The fish is estimated to be more than 90 years old, but was euthanised on Sunday after it started showing signs of organ failure and had stopped eating.
"For a fish who spent much of his time imitating a fallen log, he sparked curiosity, excitement and wonder among guests of all ages", Shedd Aquarium's CEO Bridget Coughlin said in a statement Monday, breaking the news.
According to a Shedd Aquarium spokesperson, Granddad, the world's oldest lungfish, has passed away, leaving behind a lot of memories and broken hearts.
Grandad was seen by more than 104 million guests during his time at the aquarium and although his exact age is unknown, Australian lungfish can reach age 100 and the team "think he was close to it". He has been the star attraction of the Chicago-based aquarium since 1933 when he was brought all the way from the Sydney Aquarium in Australia.
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The fish had been at Chicago's iconic aquarium since the Century of Progress World's Fair in 1933.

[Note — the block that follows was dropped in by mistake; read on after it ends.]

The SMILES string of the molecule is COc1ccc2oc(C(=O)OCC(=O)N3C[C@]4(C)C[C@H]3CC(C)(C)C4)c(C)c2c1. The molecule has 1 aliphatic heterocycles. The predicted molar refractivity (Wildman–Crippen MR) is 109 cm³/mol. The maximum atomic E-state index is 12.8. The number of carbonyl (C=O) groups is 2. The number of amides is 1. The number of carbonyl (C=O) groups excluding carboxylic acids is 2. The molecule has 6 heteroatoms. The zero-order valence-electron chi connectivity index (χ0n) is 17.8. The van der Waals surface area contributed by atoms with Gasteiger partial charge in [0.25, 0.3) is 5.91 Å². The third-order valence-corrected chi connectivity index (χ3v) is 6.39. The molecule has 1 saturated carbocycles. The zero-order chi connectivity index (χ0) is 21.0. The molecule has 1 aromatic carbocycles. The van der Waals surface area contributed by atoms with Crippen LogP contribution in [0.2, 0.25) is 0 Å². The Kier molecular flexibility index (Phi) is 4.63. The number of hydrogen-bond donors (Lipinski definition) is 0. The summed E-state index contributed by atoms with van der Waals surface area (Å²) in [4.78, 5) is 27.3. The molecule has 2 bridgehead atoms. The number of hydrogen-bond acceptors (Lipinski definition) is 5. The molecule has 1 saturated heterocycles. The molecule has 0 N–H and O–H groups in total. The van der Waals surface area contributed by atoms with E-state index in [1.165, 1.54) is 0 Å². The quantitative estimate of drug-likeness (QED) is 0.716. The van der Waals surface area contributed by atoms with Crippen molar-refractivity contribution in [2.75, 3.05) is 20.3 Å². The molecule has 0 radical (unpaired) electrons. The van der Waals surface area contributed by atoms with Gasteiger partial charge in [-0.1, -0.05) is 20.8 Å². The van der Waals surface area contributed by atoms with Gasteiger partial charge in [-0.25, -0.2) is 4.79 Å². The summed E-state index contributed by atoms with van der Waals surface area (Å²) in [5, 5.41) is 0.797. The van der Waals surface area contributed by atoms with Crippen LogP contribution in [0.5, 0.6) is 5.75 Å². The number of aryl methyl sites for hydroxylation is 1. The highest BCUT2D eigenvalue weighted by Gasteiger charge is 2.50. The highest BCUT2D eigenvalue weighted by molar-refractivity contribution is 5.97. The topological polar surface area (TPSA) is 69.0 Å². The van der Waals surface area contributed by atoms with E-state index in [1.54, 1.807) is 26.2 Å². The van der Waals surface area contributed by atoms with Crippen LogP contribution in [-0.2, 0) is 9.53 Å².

Lungfish, which have existed for more than 380 million years, are among a few fish species that can breathe air and live to be 100 years old. It would also seem that Granddad managed to outlive most of his caretakers, and, up to this day, no one knows for certain the lungfish's age.
"He loved to eat his leafy greens", offered Granddad's primary handler Michelle Sattler in a statement. "During his almost two-year hiatus in a reserve area, staff members repeatedly assured anxious aquarium members and other guests that their favorite lungfish was doing fine and would be back on view in a spacious new habitat recreating a Queensland riverbank ecosystem". At a party marking his 80 anniversary at the museum, the Australian consul general presented the aquarium with a certificate that states, "Granddad exemplifies the tremendous relationship between the John G. Shedd Aquarium and the Government of Australia".
Granddad appears to have been a firm favorite for numerous aquarium's visitors.